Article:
The following sections describe some issues to consider as you prepare for a transracial or transcultural adoption.
While you may think you know yourself and your family members very well, it is important to examine your beliefs and attitudes about race and ethnicity before adopting a child of another race or culture. Try to think if you have made any assumptions about people because of their race or ethnic group. There are two reasons for this exercise: (1) to check yourself -- to be sure this type of adoption will be right for you; and (2) to prepare to be considered "different."
When you adopt a child of another race or culture, it is not only the child who is different. Your family becomes a "different" family. Some people are comfortable with difference. To them, difference is interesting, wonderful, and special. Other people are not so comfortable with difference, and are scared by it. Thus, some friends, family members, acquaintances, and even strangers will rush to your side to support you, while others may make negative comments and stare.During the pre-adoption phase, you should think about how you will respond to the second group in a way that will help your child feel good about himself or herself. (We'll give you some ideas a little later.)
When your child is young, an extra hug and a heart-to-heart talk might be all it takes to help him or her through a difficult situation. Whilethe hugs and the heart-to-heart talks never stop, as your child gets older, you and your child will need more specific coping skills to deal with the racial bias you might face together as a family. Are you ready to fully understand these issues and help your family deal with whatever happens?
Before considering a transracial or transcultural adoption, take a look at your current lifestyle. Do you already live in an integrated neighborhood, so that your child will be able to attend an integrated school? If not, would you consider moving to a new neighborhood? Do you already have friends of different races and ethnic groups? Do you visit one another's homes regularly? Do you attend multicultural festivals? Do you enjoy different kinds of ethnic foods? How much of a leap would it be to start doing some of these things?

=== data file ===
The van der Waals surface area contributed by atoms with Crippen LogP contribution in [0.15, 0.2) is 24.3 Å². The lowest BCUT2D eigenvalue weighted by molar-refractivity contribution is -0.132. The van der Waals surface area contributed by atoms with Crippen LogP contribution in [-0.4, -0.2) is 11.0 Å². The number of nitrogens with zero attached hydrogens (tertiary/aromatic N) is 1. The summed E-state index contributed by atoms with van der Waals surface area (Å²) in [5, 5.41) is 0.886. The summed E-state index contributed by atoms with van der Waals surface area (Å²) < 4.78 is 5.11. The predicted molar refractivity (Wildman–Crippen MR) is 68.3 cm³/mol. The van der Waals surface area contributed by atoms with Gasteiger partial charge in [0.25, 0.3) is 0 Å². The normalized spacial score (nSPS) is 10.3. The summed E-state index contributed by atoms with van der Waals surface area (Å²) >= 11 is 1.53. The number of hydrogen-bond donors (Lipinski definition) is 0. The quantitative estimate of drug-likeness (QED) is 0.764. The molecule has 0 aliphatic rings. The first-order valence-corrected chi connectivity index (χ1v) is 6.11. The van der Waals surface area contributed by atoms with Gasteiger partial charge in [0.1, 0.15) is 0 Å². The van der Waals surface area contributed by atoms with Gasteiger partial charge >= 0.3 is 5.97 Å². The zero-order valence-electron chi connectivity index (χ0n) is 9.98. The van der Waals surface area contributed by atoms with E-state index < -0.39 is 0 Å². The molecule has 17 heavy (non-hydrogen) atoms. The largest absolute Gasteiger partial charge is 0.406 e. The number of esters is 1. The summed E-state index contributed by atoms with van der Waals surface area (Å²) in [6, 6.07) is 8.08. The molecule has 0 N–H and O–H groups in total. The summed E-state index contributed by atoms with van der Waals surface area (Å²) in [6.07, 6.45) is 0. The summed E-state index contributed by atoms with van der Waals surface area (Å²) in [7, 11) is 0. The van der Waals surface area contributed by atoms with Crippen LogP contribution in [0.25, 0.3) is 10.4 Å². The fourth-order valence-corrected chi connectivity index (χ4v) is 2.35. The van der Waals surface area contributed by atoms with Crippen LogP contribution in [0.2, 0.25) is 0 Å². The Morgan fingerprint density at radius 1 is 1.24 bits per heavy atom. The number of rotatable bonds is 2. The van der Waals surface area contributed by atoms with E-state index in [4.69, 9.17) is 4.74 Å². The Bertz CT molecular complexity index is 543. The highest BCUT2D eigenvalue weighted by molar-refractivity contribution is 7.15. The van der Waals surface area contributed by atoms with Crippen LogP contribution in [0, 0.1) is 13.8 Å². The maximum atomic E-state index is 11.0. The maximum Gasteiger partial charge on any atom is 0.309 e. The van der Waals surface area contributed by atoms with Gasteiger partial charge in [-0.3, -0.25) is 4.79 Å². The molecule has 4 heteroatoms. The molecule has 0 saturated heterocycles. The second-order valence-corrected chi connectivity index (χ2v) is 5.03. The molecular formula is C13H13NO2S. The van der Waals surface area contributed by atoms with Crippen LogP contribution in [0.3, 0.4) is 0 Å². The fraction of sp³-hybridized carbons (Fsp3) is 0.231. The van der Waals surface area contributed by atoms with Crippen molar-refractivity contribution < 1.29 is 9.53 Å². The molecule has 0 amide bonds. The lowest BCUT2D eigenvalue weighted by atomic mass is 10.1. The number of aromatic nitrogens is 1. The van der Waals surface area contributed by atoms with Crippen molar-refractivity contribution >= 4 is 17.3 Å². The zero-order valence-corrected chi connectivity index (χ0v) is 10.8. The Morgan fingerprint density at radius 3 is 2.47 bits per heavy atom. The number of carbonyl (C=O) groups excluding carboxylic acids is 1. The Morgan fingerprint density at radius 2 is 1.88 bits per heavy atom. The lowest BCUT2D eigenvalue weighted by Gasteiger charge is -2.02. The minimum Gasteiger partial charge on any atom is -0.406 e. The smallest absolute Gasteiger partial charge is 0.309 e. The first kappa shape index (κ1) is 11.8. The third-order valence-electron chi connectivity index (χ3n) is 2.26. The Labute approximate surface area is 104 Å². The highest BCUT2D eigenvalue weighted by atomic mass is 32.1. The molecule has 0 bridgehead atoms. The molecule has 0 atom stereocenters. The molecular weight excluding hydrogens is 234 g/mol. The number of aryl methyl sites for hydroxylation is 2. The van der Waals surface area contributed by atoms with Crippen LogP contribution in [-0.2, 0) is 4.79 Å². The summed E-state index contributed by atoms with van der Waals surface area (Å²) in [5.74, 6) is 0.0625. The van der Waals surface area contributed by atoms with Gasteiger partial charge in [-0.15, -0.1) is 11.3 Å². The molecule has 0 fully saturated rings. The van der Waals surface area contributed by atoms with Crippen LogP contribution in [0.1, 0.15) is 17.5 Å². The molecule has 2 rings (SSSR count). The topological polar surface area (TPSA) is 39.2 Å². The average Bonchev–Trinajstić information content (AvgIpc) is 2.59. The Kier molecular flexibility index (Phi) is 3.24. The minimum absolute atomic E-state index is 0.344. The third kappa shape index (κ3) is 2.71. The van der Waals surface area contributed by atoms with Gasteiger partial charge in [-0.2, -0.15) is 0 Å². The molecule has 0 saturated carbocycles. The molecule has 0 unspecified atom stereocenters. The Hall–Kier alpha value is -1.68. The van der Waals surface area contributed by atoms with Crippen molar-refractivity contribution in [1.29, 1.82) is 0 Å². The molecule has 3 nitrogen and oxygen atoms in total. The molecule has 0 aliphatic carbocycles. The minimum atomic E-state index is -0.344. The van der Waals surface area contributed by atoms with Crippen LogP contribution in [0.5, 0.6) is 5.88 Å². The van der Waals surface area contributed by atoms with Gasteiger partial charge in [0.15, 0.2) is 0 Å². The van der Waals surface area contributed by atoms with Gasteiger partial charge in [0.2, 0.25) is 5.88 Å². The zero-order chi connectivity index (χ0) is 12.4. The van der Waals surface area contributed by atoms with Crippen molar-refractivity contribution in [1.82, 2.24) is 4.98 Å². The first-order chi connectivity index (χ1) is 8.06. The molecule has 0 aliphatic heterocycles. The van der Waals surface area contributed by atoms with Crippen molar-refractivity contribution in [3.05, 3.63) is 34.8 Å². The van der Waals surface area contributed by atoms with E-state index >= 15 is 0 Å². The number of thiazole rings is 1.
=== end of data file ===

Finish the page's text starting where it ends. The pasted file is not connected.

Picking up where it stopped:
It is important for children of color growing up with Caucasian parents to be around adults and children of many ethnic groups, and particularly, to see adult role models who are of the same race or ethnic group. These people can be their friends, teach them about their ethnic heritage, and as they mature, tell them what to expect when they are an adult in your community. Can you make these types of relationships available for your child?
It is always good for siblings to be adopted together. It is no different in the case of transracial or transcultural adoption. Siblings who are adopted together have the security of seeing another person in the family who looks like them. They are able to bring a part of their early history and birth family with them to their adoptive family, which may help them adjust better. And with internationally adopted children, being together might mean they will be able to keep up their native language.
Let's say, then, that you have examined your beliefs and attitudes about race and ethnicity. You have thought about your lifestyle and considered adopting siblings. You are sure you want to adopt a child from another race or culture. What comes next?
Credits: Child Welfare Information Gateway (http://www.childwelfare.gov)
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Note: Our authors are dedicated to honest, engaged, informed, intelligent, and open conversation about adoption. The opinions expressed here may not reflect the views of Adoption.com.